My name is Jamie Clark, I’m half way through my first year of physics at AS-level, from Whitley Bay High School, and this is the start of my 5 day work experience placement with Think Physics!
Jamie was with us from 23rd-27th February. This is his placement diary – Jonathan.
I was excited of the prospect of my first day in a real world of work situation, but I learnt an early hard lesson, always check your metro ticket is valid…
After the early slip up I arrived at the university and was amazed to see so many different people and students all sitting together and talking, the whole building had a relaxed atmosphere. I was taken upstairs to the Think Physics office and was immediately greeted by the whole team and felt so welcome straight away. After a quick brief on the program and what they’re all about I was straight down to work. I was tasked with creating a quiz or interactive learning session to help the team when they tour local schools.
After a recent blog post by a famous sci-fi actor, who shall remain anonymous but is quite accustomed to space, I was inspired to think of the scale of the universe, but also the capability of a single person. I designed an interactive learning presentation, where the students will learn about the universe, its size and scale, but also about how they can change the world. I started off by doing some calculations to scale down the actual universe into something that would be easily representable and easier to understand for the children taking part. After a considerable amount of time dealing with large numbers, I realised the time. The environment of the office and everyone there made you feel so at home and was a complete change from the usual working environments I am in. In addition the ethos and motive the team have driving them on inspired me, as I am already passionate about education being the key to helping everyone no matter their background.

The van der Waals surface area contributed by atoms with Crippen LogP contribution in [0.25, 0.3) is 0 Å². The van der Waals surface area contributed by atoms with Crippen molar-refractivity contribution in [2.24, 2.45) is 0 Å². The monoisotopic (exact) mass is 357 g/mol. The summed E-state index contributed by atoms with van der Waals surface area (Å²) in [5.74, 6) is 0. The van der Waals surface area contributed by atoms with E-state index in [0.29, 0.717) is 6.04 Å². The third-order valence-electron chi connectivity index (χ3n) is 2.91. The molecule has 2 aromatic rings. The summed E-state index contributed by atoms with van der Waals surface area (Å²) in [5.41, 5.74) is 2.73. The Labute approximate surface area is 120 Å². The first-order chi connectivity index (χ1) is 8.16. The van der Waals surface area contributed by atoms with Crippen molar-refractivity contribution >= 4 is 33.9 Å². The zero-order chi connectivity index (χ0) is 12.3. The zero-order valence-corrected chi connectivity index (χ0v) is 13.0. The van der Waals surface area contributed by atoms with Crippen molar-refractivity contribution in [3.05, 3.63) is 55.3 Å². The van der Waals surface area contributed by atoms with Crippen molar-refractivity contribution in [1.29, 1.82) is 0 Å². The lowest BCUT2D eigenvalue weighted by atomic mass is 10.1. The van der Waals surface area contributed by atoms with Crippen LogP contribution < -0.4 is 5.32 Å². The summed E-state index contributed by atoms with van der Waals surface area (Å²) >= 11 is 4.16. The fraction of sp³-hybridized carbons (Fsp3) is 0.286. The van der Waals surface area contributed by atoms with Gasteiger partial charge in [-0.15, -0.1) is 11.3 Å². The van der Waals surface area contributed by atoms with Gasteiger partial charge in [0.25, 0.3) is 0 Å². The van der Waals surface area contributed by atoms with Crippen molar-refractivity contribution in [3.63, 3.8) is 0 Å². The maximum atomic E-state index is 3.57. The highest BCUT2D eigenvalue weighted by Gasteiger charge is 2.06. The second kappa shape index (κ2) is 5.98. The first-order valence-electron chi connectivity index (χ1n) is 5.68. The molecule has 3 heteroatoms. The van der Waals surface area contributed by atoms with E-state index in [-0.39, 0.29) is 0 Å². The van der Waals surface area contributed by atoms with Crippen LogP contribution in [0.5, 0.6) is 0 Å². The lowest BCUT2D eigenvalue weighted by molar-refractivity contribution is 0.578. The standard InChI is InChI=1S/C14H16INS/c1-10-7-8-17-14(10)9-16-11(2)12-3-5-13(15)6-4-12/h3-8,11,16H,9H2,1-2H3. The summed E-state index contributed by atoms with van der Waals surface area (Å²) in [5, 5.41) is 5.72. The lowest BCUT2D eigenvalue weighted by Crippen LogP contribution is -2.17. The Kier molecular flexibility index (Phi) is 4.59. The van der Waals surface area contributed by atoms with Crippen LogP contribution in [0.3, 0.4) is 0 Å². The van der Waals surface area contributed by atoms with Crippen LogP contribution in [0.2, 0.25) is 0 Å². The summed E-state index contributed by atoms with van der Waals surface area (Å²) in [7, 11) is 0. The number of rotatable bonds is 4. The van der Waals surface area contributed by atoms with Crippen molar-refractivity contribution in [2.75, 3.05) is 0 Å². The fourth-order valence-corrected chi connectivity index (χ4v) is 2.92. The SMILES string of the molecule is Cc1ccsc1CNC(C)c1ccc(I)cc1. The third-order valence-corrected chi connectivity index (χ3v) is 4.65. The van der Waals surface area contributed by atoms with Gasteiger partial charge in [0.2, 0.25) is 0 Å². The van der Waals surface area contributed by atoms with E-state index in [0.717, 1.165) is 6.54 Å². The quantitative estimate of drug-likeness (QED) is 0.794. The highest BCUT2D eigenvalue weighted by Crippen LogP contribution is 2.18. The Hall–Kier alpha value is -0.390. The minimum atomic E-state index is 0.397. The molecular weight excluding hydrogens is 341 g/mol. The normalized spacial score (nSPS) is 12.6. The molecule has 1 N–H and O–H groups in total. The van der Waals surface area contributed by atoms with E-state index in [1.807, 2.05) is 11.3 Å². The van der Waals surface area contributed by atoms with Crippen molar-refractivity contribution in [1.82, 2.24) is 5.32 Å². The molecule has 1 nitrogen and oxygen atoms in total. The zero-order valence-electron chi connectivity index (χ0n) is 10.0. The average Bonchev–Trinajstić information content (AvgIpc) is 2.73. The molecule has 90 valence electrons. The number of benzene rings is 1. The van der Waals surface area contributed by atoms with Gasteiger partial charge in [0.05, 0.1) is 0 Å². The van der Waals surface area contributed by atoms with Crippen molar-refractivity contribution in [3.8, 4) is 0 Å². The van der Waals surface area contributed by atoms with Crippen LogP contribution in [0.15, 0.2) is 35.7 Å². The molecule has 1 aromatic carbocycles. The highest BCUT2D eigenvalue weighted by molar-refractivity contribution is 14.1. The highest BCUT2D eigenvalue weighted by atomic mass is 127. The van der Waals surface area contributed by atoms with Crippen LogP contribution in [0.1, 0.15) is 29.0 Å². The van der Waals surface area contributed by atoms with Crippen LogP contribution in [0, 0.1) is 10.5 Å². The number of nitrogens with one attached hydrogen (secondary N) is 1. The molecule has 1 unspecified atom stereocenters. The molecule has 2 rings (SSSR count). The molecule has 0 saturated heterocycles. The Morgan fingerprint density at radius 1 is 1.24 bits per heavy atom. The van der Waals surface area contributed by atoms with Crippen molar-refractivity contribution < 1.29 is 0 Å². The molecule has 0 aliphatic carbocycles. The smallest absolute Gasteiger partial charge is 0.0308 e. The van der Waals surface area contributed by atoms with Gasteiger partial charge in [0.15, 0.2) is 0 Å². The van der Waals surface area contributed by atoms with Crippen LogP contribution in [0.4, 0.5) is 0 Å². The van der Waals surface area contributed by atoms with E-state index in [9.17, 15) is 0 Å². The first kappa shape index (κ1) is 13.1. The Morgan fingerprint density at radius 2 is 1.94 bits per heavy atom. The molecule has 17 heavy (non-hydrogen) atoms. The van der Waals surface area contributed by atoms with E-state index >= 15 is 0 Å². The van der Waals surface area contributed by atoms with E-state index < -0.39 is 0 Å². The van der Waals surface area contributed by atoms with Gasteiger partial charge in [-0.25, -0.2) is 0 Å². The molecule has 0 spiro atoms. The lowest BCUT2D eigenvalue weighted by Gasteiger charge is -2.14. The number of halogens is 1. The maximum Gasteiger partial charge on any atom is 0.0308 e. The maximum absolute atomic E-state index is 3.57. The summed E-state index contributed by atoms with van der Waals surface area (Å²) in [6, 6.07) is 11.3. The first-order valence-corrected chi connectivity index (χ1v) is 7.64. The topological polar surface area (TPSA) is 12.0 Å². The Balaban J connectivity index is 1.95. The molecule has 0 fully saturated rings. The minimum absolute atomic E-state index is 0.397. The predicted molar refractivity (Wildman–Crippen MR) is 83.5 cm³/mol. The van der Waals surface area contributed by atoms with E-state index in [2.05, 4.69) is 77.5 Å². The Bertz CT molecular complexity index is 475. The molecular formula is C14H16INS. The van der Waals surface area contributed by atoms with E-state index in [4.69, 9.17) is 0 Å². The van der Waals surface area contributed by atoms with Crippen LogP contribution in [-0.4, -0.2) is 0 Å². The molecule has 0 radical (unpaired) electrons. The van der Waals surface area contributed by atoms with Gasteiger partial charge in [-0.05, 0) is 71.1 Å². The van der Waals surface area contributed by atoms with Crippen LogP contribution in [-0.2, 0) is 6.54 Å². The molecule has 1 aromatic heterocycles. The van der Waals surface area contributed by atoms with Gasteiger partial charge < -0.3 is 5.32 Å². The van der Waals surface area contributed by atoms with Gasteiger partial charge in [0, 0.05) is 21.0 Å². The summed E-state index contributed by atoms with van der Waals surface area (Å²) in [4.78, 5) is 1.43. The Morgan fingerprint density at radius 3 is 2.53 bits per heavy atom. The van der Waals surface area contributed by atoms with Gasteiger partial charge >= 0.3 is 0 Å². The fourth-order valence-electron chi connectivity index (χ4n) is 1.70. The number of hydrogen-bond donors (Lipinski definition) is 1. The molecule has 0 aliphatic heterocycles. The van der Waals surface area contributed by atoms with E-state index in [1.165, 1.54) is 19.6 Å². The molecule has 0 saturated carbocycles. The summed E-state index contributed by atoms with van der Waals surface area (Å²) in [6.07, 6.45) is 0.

I’ve come to realise that I maybe should have prepared more for this week. I think the whole point of work experience is to get you prepared for the world of work, and after having been stopped again for an invalid metro ticket, I’m glad I’m having this experience now and not when I’m older, as inspectors aren’t as sympathetic to working age people.
Later on in the day we met with the technician for the electrical engineering department and we were introduced to the equipment and what undergrads get up to. He then gave us some equipment and showed us how to assemble a simple circuit. We spent the following hours soldering and building up the circuit. My last experience of electronics and soldering was a few years ago, so it was good to be learning the skill again, especially as I wasn’t too good at it in year 9. Surprisingly my circuit worked, and we were able to use it as an amplifier for music. After this we did some advanced work on resonances and frequencies of sound waves, using oscilloscopes to determine the optimum height for the amplifier in a small cupboard. We also went on a tour of the faculty department and were able to see the renewable energy solutions that have put Northumbria on the map. It was interesting to see some of the postgrad work that was being done on the campus, and was insightful to see the real world applications of physics and electrical engineering.